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|Title:||Correlation Between Surface Tension and the Bulk Dynamics in Salty Atmospheric Aquatic Droplets||Authors:||Daskalakis, Evangelos
|Keywords:||Aerosols and particles;Atmospheric composition and structurede;Clouds and cloud feedbacks;Biogeochemical cycles||Category:||Chemical Sciences||Field:||Natural Sciences||Issue Date:||Dec-2016||Source:||AGU 2016 Fall Meeting, 2016, San Francisco, USA, 12-16 December||Abstract:||The impact of aerosol properties on cloud dynamics and the radiative balance of the atmosphere relies on the parametrizations of cloud droplet formation. Such parametrization is based on equilibrium thermodynamics proposed by Köhler in 1936. There is considerable debate in the literature on the importance of factors like the surface tension depression or the water activity decrease for the correct parametrization. To gain fundamental insight into New Particle Formation (NPF), or Cloud Condensation Nuclei (CCN) activation one has to study microscopic properties of aqueous droplets, involving surface and bulk dynamics. The surface tension of droplets can be associated with the effects from Organic Matter (OM), whereas the static dielectric constant of water reflects the structure and dynamics of ions within solutions and can present a measure of water activity. In this study we employ Molecular Dynamics Simulations on aquatic droplets that contain surface active OM (acetaldehyde, methylglyoxal) and salts. We give insight into the dynamics of aquatic droplets with radials of 3.6nm at a level of detail that is not accessible experimentally (J. Phys. Chem. C 2016, 120:11508). We propose that as the surface tension of an aquatic droplet is decreased in the presence of surface-active OM, the water activity is affected as well. This is due to the fact that the water dipoles are oriented based on the salt morphology within the droplet. We suggest that the surface tension depression can be accompanied by the water activity change. This can be associated with the possible effects of surface-active species in terms of salt morphology transitions within an aerosol at the NPF and early particle growth time scales. Based on this study, surface-active OM seems important in controlling (a) the salt morphology transitions within a nucleus during NPF and particle growth and (b) a correlation between surface activity and water activity of ionic aquatic droplets. The latter correlation could be a fundamental property to consider when assessing NPF and the Köhler theory.||URI:||http://ktisis.cut.ac.cy/handle/10488/10803||Type:||Conference Papers|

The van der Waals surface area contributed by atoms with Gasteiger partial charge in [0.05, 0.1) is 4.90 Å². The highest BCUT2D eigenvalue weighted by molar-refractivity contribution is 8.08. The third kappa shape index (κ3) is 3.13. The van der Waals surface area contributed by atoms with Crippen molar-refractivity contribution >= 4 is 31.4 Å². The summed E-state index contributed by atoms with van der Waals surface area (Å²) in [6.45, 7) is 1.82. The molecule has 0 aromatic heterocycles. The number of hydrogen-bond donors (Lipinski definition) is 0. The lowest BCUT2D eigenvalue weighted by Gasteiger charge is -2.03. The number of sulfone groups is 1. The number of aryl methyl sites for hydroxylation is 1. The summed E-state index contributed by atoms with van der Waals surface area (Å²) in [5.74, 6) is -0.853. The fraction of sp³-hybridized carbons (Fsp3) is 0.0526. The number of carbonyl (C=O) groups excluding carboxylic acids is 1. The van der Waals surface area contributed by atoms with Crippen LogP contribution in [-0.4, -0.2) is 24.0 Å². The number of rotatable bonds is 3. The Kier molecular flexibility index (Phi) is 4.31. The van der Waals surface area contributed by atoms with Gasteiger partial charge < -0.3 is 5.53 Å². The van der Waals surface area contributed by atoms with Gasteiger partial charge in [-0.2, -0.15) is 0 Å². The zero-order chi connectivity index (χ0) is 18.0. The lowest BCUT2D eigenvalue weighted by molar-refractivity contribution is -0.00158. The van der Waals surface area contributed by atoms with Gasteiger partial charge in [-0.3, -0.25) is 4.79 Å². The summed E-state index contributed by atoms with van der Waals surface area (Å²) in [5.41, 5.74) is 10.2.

|Appears in Collections:||Δημοσιεύσεις σε συνέδρια/Conference papers|
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